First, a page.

Andy Murray – Guile, Composure, Agility – the Next Big Thing?

Andy Murray is having a pretty darn good year, and it is only April.

He was won titles in Doha, Rotterdam and Miami, with wins over Nadal, Federer, Djokovic and Roddick in the 2009 campaign, with a startling 29-3 record.

Presently ranked fourth with 9050 points, he is nipping at the heels of both Djokovic (9160 points) and Federer (10060 points).

Interestingly, the number one and two positions have been held by Rafa and Roger every week since July 2005.

To my mind Andy recalls the movement and anticipation of Miroslav ‘The Big Cat” Mecir, and the cunning and wiles of John McEnroe. Hardly a big banger, though certainly capable of punishing the ball, Murray relies on movement, change of pace, playing a patient counter punching style.

Darren Cahill commented, “Murray moves so well he “shrinks” the court, and from nearly any position on court he can roll tricky angles or hammer the ball outright for winners.” (agility, guile)
As regards shot making Federer said the following after his semifinal loss to Murray at Indian Wells, “Murray is a great counter puncher and reads the game really well. He knows he doesn’t have to play close to the lines because he can cover the court really well. I think that calms him down mentally.” (composure)

And from Andy Murray, “I try to explain that there’s more than one way of dictating points. It’s not just going for big, booming serves and huge forehands. If you change the pace with the ball a lot and mix it, I’m playing the match the way I want it to go. Very rarely do I lose matches having let the other guy play his natural game.” (guile)

Take a page from the Murray handbook – become better at analyzing what your opponent likes and does not like. Too often you and I may focus too much on our own shots, our winners and our errors. But this perspective obscures the tendencies, and weaknesses on the other side of the net. Resolve to pay more attention to your opponent on the other side of the net.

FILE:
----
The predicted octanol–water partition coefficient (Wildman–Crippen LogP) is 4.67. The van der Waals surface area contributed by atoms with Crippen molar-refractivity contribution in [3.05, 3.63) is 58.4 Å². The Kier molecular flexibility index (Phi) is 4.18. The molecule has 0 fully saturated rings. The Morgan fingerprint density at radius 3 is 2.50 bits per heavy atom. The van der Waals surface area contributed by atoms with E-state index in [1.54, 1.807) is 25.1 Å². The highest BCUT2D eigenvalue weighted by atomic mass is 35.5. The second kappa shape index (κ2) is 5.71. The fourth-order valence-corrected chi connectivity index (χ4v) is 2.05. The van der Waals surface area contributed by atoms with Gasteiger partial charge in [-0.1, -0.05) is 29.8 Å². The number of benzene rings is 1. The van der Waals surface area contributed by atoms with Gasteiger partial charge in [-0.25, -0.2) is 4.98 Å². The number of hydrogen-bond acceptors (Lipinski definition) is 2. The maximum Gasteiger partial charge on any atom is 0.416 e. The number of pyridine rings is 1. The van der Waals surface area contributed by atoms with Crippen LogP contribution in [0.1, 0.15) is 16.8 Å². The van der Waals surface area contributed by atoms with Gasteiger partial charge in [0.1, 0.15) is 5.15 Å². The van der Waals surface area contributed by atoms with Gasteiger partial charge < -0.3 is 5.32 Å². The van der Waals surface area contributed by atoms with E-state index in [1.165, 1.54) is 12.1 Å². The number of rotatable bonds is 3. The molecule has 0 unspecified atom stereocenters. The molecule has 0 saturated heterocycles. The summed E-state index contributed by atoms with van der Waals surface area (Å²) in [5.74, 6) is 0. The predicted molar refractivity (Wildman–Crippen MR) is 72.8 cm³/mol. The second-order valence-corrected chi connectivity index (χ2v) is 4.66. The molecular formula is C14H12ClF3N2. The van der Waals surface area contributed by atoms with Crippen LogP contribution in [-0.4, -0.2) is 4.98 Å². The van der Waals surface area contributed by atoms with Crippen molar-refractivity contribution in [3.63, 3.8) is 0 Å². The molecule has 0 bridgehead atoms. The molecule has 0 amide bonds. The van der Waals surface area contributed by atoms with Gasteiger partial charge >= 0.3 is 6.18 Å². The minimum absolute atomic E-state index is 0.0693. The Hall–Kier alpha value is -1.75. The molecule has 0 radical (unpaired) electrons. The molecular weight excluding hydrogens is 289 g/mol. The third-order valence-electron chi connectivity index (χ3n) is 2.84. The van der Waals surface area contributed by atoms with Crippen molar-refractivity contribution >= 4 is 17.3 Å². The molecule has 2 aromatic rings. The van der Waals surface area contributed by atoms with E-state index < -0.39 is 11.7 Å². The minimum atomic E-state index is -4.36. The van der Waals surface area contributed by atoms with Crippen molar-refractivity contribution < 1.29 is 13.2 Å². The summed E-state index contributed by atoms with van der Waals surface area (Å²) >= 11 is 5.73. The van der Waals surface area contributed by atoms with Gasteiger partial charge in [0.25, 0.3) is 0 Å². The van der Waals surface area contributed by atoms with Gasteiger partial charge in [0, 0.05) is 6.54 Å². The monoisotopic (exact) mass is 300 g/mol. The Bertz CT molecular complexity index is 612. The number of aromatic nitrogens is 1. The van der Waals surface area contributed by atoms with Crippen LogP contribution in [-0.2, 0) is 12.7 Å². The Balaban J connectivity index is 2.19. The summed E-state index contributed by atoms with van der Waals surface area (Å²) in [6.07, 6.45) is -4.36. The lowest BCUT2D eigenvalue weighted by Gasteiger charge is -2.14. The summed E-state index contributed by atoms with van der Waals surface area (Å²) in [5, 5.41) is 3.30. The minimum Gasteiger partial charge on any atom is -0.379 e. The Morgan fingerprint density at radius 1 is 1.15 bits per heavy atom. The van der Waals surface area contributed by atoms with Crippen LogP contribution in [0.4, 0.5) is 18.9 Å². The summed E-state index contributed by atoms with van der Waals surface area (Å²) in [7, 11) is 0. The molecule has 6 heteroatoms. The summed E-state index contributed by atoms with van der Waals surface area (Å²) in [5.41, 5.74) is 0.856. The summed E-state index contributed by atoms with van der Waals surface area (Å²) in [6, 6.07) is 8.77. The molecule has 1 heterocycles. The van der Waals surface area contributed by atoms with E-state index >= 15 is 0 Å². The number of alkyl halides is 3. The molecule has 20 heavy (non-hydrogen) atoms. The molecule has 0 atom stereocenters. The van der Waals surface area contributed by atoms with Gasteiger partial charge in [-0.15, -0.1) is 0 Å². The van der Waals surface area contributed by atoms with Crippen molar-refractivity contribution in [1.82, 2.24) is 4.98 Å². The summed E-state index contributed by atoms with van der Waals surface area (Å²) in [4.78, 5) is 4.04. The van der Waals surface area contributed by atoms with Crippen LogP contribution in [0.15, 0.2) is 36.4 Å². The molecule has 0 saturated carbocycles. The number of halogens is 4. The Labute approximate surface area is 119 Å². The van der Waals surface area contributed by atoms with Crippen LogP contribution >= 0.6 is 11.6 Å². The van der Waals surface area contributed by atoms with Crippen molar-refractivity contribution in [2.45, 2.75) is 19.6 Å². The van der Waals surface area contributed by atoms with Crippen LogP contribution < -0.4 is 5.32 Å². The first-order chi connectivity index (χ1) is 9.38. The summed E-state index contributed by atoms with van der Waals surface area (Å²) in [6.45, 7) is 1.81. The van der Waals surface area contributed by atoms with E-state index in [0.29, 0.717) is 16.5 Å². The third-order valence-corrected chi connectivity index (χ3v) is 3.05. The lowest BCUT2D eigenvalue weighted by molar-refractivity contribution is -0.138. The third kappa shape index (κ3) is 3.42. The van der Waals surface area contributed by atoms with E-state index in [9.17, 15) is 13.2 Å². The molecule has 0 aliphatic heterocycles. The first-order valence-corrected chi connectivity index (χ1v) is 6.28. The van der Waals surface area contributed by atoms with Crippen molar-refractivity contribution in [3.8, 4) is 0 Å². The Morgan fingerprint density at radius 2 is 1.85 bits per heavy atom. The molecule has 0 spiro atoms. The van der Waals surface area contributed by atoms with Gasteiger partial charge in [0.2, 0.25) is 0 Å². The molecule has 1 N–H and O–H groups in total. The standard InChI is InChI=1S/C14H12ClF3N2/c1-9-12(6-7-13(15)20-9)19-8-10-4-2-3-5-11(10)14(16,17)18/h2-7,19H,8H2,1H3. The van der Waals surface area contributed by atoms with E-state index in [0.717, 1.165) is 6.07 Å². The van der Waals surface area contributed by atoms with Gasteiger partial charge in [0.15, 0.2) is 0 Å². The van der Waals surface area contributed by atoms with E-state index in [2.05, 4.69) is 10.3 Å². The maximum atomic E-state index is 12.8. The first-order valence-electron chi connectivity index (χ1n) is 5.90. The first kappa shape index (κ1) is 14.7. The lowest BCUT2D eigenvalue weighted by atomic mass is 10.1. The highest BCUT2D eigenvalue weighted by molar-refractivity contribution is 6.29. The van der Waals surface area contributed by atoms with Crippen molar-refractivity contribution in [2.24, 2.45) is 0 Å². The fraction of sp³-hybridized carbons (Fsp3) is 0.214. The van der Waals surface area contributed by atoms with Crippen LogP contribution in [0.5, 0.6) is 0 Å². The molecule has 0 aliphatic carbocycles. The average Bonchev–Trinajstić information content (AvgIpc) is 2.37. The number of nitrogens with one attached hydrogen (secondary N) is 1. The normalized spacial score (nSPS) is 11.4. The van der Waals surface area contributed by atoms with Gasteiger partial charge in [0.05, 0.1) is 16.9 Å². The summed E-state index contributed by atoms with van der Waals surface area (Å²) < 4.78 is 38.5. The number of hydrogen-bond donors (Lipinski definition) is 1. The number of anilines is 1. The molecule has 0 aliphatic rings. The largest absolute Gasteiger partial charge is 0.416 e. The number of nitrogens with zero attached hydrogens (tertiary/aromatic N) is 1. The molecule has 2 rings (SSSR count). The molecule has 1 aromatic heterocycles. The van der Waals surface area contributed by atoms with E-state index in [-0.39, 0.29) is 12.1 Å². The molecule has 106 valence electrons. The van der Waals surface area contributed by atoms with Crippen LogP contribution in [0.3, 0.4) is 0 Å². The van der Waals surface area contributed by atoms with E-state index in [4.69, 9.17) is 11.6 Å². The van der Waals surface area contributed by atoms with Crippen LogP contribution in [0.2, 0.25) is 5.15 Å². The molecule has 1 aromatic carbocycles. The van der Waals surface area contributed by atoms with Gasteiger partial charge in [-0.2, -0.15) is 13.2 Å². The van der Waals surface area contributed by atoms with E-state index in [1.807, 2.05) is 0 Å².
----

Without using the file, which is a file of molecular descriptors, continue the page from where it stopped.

Remember, in the not too distant past Murray was tutored by Brad Gilbert, the Master of Winning Ugly. Somehow Murray makes it look easy rather than ugly.

PS. You too can do this!

Guile – chicanery, craftiness, cunning, deception, wiliness
Composure – calm, assurance, cool headedness
Agility – moving quickly lightly and easily, nimble


4 Comments

  • Robin Ley

    Reply Reply October 31, 2010

    Murray brings a fascinating style of play to the tennis world. His effectiveness is unquestionable as his results speak for themselves. Nevertheless, he is susceptible to getting blown off the court (though very rarely!) by players with guns, who on the day, are on top of their game.
    Excellent article, and I will be sure to search your site for a deeper understanding of how to import more guile, composure and agility into my own game!
    Im so excited to watch the best player’s battle in London:)

    • Jim

      Reply Reply October 31, 2010

      Robin – thanks for the note, and agreed about the big guns when on their game, but Murray is still coming
      best
      Jim

  • Terry Davidson

    Reply Reply June 11, 2009

    I saw Murray beat Federer in Dubai last year. First time I saw Roger rattled enough to say ‘ if he (Murray) keeps playing like (disturbing my concentration with these wimp drop shots) that he won’t get far’.

    True comment about having a multifaceted game, but remember that Murray fired Gilbert, as he didn’t take long to see through him.Murray is what he is because he believes in himself, not in some old guy living on his reputation for cunning, not for talent.

  • Joe DiNunzio

    Reply Reply May 17, 2009

    Excellent strategic advice AND a wise systemic way of approaching each match.

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